When college kangaroo courts graduate to state law

California’s new Yes Means Yes Law has been officially entered into the books out on the Left coast, much to the delight of progressive activists around the country. Anyone who voices even the slightest concerns over the potential for abuse or unwarranted prosecutions under these rules shall be immediately labeled as a Warrior Against Women, a rape culture apologist and an out of control frat boy. So with that in mind, I suppose we’d best get to it.

Earlier this week I wrote about the case for Jameis Winston possibly just quitting FSU rather than taking his chances in a kangaroo court set up by the university. These nonjudicial “courts” can result in the accused being charged (and “convicted”) of all manner of violations which would not produce convictions in a court of law. They also frequently fail to provide proper opportunity for competent legal counsel, yet produce records which could later be used in an actual court with no proper oversight. (This piece from Judith Shulevitz on these dangerous, fake courts is a great read.)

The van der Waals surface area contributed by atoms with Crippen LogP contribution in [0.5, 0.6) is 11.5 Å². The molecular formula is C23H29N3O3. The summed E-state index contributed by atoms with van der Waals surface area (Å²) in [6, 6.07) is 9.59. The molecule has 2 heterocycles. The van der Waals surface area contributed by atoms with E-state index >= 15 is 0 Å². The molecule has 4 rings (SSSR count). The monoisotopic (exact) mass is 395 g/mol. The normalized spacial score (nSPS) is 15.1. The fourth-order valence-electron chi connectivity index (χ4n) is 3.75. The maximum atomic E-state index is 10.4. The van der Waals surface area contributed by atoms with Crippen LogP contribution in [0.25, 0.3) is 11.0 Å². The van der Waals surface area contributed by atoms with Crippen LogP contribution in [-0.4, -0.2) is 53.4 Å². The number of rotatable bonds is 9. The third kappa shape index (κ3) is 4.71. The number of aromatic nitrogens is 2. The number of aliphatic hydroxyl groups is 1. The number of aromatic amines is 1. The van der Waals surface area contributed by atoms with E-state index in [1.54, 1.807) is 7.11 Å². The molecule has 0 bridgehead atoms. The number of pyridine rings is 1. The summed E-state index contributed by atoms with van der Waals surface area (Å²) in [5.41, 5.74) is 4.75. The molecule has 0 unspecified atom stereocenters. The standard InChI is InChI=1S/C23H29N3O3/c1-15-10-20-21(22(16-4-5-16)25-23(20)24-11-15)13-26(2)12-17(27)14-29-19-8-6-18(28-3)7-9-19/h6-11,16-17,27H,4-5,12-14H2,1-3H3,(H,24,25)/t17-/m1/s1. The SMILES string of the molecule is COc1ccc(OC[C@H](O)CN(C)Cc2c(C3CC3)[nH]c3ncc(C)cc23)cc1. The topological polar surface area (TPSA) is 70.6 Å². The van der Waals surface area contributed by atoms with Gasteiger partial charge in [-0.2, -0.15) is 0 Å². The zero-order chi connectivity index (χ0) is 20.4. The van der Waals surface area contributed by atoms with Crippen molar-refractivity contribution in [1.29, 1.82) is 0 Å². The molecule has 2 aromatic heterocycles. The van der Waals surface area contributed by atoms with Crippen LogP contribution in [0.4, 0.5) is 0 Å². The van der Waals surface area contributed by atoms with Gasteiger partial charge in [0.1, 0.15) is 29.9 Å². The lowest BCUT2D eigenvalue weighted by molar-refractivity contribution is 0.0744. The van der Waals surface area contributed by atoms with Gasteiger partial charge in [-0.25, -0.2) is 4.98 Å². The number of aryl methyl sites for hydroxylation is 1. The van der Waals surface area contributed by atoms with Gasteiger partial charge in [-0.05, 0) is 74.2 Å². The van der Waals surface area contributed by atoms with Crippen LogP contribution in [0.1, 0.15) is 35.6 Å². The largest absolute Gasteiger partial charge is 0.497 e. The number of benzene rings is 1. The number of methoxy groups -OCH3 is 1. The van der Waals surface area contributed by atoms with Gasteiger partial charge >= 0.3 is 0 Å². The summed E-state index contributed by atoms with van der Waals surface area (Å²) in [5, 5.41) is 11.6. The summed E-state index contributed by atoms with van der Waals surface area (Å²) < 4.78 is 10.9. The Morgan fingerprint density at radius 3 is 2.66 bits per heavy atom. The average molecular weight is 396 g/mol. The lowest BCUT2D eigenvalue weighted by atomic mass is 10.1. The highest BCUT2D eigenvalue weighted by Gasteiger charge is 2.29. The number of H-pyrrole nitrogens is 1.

But what if these sorts of rules leave the realm of the college disciplinary board and make their way into the law books? That’s what we’re about to find out with the Yes Means Yes Law. But before the first case ever makes its way in front of a judge or jury, we can get a glimpse into the future by seeing what experienced advocates and opponents are projecting. Writing at Vox, Ezra Klein is one activist who is at least willing to openly acknowledge that men (mostly) will be wrongfully prosecuted, but still judges that as a fair price to pay for the greater good this law intends to achieve.

California’s “Yes Means Yes” law, is a terrible bill. But it’s a necessary one.

It tries to change, through brute legislative force, the most private and intimate of adult acts. It is sweeping in its redefinition of acceptable consent; two college seniors who’ve been in a loving relationship since they met during the first week of their freshman years, and who, with the ease of the committed, slip naturally from cuddling to sex, could fail its test.